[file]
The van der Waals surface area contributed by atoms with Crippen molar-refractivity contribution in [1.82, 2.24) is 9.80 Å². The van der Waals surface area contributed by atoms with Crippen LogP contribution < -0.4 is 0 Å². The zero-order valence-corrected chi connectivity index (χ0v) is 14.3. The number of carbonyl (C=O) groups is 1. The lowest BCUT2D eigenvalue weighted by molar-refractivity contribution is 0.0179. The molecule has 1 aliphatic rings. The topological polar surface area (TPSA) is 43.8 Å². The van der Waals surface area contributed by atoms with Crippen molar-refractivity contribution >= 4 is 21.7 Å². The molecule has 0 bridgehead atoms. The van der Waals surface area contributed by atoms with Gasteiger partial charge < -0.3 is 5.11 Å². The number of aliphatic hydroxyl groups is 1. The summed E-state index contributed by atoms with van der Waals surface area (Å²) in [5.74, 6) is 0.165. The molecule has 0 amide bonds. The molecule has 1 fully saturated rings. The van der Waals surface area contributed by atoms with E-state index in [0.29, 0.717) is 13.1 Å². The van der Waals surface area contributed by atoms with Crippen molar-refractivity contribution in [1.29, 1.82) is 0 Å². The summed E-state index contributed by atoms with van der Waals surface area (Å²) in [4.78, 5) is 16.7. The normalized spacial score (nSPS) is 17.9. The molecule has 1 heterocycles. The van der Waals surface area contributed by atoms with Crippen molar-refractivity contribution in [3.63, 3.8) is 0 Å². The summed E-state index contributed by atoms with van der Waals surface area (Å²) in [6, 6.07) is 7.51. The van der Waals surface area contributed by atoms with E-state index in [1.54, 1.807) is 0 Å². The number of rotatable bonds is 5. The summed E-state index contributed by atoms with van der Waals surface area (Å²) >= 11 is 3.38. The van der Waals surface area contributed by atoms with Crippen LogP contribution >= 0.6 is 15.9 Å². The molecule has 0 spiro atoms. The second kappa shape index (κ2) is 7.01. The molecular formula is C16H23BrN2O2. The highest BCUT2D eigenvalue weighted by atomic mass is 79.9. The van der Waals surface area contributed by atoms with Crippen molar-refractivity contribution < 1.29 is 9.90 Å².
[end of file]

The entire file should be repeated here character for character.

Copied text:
The van der Waals surface area contributed by atoms with Crippen molar-refractivity contribution in [1.82, 2.24) is 9.80 Å². The van der Waals surface area contributed by atoms with Crippen LogP contribution < -0.4 is 0 Å². The zero-order valence-corrected chi connectivity index (χ0v) is 14.3. The number of carbonyl (C=O) groups is 1. The lowest BCUT2D eigenvalue weighted by molar-refractivity contribution is 0.0179. The molecule has 1 aliphatic rings. The topological polar surface area (TPSA) is 43.8 Å². The van der Waals surface area contributed by atoms with Crippen molar-refractivity contribution >= 4 is 21.7 Å². The molecule has 0 bridgehead atoms. The van der Waals surface area contributed by atoms with Gasteiger partial charge < -0.3 is 5.11 Å². The number of aliphatic hydroxyl groups is 1. The summed E-state index contributed by atoms with van der Waals surface area (Å²) in [5.74, 6) is 0.165. The molecule has 0 amide bonds. The molecule has 1 fully saturated rings. The van der Waals surface area contributed by atoms with E-state index in [0.29, 0.717) is 13.1 Å². The van der Waals surface area contributed by atoms with Crippen molar-refractivity contribution in [1.29, 1.82) is 0 Å². The summed E-state index contributed by atoms with van der Waals surface area (Å²) in [4.78, 5) is 16.7. The normalized spacial score (nSPS) is 17.9. The molecule has 1 heterocycles. The van der Waals surface area contributed by atoms with Crippen molar-refractivity contribution in [3.63, 3.8) is 0 Å². The summed E-state index contributed by atoms with van der Waals surface area (Å²) in [6, 6.07) is 7.51. The van der Waals surface area contributed by atoms with E-state index in [1.54, 1.807) is 0 Å². The number of rotatable bonds is 5. The summed E-state index contributed by atoms with van der Waals surface area (Å²) >= 11 is 3.38. The van der Waals surface area contributed by atoms with Crippen LogP contribution >= 0.6 is 15.9 Å². The molecule has 0 spiro atoms. The second kappa shape index (κ2) is 7.01. The molecular formula is C16H23BrN2O2. The highest BCUT2D eigenvalue weighted by atomic mass is 79.9. The van der Waals surface area contributed by atoms with Crippen molar-refractivity contribution < 1.29 is 9.90 Å².